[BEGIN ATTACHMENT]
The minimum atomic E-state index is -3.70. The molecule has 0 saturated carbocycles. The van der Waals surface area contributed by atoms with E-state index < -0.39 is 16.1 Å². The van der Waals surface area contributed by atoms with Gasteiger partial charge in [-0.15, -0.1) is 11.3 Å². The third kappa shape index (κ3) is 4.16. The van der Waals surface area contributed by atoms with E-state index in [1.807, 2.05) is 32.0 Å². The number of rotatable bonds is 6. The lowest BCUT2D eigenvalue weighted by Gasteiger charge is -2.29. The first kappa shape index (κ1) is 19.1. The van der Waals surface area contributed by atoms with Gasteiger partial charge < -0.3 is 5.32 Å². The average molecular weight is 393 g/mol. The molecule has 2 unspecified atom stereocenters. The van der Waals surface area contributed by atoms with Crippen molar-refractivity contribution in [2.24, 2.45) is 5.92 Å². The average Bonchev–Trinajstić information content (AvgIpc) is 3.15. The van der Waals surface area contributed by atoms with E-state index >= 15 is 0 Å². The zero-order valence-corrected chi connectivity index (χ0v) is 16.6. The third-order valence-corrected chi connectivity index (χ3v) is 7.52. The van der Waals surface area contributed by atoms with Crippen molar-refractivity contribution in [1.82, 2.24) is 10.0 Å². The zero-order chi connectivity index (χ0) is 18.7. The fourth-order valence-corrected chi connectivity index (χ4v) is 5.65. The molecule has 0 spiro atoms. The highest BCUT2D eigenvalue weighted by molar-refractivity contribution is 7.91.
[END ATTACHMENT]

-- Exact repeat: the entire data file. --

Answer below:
The minimum atomic E-state index is -3.70. The molecule has 0 saturated carbocycles. The van der Waals surface area contributed by atoms with E-state index < -0.39 is 16.1 Å². The van der Waals surface area contributed by atoms with Gasteiger partial charge in [-0.15, -0.1) is 11.3 Å². The third kappa shape index (κ3) is 4.16. The van der Waals surface area contributed by atoms with E-state index in [1.807, 2.05) is 32.0 Å². The number of rotatable bonds is 6. The lowest BCUT2D eigenvalue weighted by Gasteiger charge is -2.29. The first kappa shape index (κ1) is 19.1. The van der Waals surface area contributed by atoms with Gasteiger partial charge < -0.3 is 5.32 Å². The average molecular weight is 393 g/mol. The molecule has 2 unspecified atom stereocenters. The van der Waals surface area contributed by atoms with Crippen molar-refractivity contribution in [2.24, 2.45) is 5.92 Å². The average Bonchev–Trinajstić information content (AvgIpc) is 3.15. The van der Waals surface area contributed by atoms with E-state index >= 15 is 0 Å². The zero-order valence-corrected chi connectivity index (χ0v) is 16.6. The third-order valence-corrected chi connectivity index (χ3v) is 7.52. The van der Waals surface area contributed by atoms with Crippen molar-refractivity contribution in [1.82, 2.24) is 10.0 Å². The zero-order chi connectivity index (χ0) is 18.7. The fourth-order valence-corrected chi connectivity index (χ4v) is 5.65. The molecule has 0 spiro atoms. The highest BCUT2D eigenvalue weighted by molar-refractivity contribution is 7.91.